Saturday, November 18, 2017

Trump/GOP Tax Plan is Class War

  Bill Barclay

The Trump/GOP “Unified Framework” tax plan has something for everyone – if by everyone you mean the wealthy, corporate and non-corporate businesses and the alt-right.  The plan embodies both the neoliberal class warfare that believes poor people have too much money and rich people have too little money and connects with the social conservative politics that the Trump and the GOP draws upon to mobilize its supporters. 
Class Warfare: I
Some of the class warfare politics of the Trump/GOP proposals are obvious; others less so.  The proposal provides a small tax cut for households in the bottom three quintiles, ranging from about 0.5 – 1.2% of after tax income in all cases well under the $1,182/family income boost claimed by Rep. Paul Ryan.  At the upper end of the income pyramid, the story is much different.  Over half of the total tax cuts for individuals will accrue to the top 1% of households, boosting their after tax incomes by 8.5%. Of course, life can be even better: the top 0.1% households would grab an average tax cut of almost $750,000, capturing over 30% of the total tax cuts for families and individuals.  
And Trump has not neglected people like himself.  He – and others in his income and wealth sphere – will gain in three ways from the changes in the individual income tax.  First, the elimination of the alternative minimum tax (AMT): in 2005, Trump paid $38.4 million on income over $150 million – but without the AMT he would have paid only $7.1 million. 

Wednesday, November 15, 2017

Schools and Taxes - NEA

Last week, Congressional Republicans unveiled their new tax plan. Students and educators will suffer terribly if the bill becomes law.

This $5 trillion plan is a tax giveaway to the wealthiest and corporations, paid for on the backs of working families and students. It jeopardizes the ability of states and local communities to adequately fund public schools. Nationally, the bill could lead to $250 billion less in public education funding, and nearly 250,000 education jobs put at risk.

Cutting 250,000 jobs takes teachers, guidance counselors, coaches, and administrators out of our schools-the very people who, every day, inspire students to learn, grow, and dream big.

So here's our choice: Fight for the educators, well-rounded curriculum, and support services our students need and deserve; or do nothing, and watch that money go to millionaires and billionaires instead.

Thank you,
The Education Votes Team

P.S. Betsy DeVos loves the Republican tax plan, because in addition to gutting education funding, it also creates a backdoor voucher program exclusively for the wealthy. Call your representative and tell them to oppose this plan.

Friday, November 10, 2017

Republican Tax Plan

House Republicans released a tax plan that is a terrible deal for middle-class families and students. They want to rush it through Congress next week, and they want you to pay for it.

The plan is an enormous tax giveaway to corporations and wealthy individuals like Betsy DeVos, and it is funded on the backs of students and  hardworking, middle-class people like you. I'm sure you won't be  surprised to hear that DeVos has publicly praised the plan.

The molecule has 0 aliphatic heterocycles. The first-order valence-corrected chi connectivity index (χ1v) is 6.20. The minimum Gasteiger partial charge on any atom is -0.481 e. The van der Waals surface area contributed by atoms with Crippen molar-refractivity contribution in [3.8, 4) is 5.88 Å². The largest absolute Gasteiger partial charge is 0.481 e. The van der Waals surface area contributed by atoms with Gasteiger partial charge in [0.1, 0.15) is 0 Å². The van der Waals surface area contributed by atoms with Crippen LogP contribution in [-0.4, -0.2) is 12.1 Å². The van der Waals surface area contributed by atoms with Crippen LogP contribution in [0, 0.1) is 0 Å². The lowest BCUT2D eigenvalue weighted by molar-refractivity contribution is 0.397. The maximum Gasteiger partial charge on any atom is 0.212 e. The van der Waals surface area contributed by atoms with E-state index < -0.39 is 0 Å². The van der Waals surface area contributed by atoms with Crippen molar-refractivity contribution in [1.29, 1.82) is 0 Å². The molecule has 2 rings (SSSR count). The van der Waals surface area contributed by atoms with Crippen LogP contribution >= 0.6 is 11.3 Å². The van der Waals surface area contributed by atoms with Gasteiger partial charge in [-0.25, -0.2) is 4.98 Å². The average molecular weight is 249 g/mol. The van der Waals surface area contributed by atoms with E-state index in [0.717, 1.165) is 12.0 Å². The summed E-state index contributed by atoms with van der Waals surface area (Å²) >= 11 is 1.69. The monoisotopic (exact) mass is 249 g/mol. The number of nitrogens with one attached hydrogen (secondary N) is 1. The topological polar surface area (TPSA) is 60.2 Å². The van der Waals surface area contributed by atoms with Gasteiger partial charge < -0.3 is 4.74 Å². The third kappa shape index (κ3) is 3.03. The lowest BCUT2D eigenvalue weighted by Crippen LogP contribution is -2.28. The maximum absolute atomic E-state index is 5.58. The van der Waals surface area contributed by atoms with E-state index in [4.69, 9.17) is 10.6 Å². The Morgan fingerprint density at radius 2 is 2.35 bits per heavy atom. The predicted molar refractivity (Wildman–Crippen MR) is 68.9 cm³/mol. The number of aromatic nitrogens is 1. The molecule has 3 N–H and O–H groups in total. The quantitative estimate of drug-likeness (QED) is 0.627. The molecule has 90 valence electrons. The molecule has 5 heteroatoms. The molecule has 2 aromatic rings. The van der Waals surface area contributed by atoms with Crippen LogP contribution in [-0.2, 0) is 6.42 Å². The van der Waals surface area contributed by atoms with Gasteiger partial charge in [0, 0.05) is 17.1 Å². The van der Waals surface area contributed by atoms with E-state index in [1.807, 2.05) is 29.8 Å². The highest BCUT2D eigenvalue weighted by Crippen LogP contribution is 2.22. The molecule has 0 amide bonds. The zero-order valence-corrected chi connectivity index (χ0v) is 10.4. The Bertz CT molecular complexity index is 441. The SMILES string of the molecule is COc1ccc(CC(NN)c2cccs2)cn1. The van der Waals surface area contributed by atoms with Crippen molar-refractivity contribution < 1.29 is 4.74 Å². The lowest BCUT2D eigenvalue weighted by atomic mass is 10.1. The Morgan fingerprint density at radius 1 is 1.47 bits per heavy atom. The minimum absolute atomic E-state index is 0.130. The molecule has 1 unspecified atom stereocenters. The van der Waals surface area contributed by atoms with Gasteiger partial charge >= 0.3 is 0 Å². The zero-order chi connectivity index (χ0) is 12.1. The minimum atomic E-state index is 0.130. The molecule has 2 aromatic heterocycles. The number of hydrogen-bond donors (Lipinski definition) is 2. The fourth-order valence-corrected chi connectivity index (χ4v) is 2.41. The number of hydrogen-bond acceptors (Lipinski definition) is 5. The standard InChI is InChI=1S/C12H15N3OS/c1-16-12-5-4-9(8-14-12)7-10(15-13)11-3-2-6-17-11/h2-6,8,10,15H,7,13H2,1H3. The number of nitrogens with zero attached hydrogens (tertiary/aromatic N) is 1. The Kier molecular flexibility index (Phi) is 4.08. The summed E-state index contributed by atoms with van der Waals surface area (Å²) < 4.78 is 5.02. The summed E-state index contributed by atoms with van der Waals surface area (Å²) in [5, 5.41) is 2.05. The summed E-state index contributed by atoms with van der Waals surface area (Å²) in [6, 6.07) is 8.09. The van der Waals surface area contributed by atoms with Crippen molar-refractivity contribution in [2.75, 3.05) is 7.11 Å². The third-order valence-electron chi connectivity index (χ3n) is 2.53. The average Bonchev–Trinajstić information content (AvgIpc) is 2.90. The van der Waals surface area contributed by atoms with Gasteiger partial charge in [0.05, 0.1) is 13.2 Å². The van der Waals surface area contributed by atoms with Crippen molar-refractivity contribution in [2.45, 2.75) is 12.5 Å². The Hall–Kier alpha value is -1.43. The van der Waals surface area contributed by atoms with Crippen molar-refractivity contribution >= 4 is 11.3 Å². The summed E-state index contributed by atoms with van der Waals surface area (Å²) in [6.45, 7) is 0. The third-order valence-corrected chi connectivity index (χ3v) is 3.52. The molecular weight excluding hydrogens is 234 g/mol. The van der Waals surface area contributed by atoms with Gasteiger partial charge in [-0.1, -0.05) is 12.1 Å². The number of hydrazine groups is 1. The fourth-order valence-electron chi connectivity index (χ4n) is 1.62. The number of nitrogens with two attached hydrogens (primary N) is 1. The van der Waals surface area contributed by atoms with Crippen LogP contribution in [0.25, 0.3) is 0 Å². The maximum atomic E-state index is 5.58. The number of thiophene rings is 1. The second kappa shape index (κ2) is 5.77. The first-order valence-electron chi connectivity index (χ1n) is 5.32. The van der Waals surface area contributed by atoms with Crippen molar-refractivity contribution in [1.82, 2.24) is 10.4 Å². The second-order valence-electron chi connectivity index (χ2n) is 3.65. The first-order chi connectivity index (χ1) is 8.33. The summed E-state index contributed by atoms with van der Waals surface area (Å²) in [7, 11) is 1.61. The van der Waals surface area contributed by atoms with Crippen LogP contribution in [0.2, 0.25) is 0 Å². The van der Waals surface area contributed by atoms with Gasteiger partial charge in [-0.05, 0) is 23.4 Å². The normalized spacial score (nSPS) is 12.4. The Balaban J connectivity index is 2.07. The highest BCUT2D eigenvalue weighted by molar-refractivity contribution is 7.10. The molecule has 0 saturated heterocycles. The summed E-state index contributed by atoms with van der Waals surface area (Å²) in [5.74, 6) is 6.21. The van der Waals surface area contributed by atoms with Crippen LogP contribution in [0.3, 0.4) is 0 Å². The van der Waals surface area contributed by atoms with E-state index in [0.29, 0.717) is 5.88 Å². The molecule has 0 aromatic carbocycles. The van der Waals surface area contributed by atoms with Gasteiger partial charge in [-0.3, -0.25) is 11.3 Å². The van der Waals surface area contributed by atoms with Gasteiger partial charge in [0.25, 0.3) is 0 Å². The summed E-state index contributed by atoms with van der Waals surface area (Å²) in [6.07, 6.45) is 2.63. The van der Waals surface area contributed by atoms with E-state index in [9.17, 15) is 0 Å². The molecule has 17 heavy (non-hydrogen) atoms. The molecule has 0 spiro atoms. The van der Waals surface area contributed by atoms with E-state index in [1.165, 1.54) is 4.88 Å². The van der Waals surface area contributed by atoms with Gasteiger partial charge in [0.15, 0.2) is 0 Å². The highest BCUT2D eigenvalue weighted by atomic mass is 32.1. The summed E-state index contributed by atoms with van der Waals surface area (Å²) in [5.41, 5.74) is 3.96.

If Betsy DeVos thinks it is a good plan, then you know something is wrong with it.

Wednesday, November 08, 2017

Latino Students in California Schools

“The Majority Report: Supporting the Educational Success of Latino Students in California” provides an extensive look at how the state’s largest ethnic group is faring at every level of California’s education system. The report finds that while the over 3 million Latino students in K-12 schools are the majority of California’s 6.2 million K-12 population, and nearly 1 million Latino students are in California’s public colleges and universities, these students continue to face troubling inequities from early learning through higher education. California’s Latino students:
·       Attend the nation’s most segregated schools;
·       Are often tracked away from college-preparatory coursework;
·       Are sometimes perceived as less academically capable than their White or Asian peers; and
·       Have insufficient access to early childhood education;
·       Are less likely to feel connected to their school environment;
·       Are more likely to be required to take remedial courses at colleges and universities.
The study also highlights bright spots throughout the state where promising practices are helping Latino students advance academically, dispelling the myth that these gaps cannot be closed, and reiterating the need for more action and urgency from state leaders.
The Majority Report includes a policy timeline and infographic and is accompanied by a data tool looking at achievement gaps by county.
Produced by Ed Trust – West.  Nov. 2017.

Monday, November 06, 2017

Teachers' Strike Averted

The Sacramento City Unified School District and its teachers union have reached a tentative agreement on a new contract that gives teachers up to an 11 percent raise over the three-year deal and averts a strike for the 43,000-student district.
The deal was finalized Monday after being brokered over the weekend by Mayor Darrell Steinberg, schools Superintendent Jorge Aguilar and the Sacramento City Teachers Association.
The agreement, announced Monday afternoon at City Hall, ended more than a year of bitter contract negotiations and rhetoric between the district and the teachers union. The deal came just two days before the union’s 2,800 members planned to strike.
From the Sacramento Bee 

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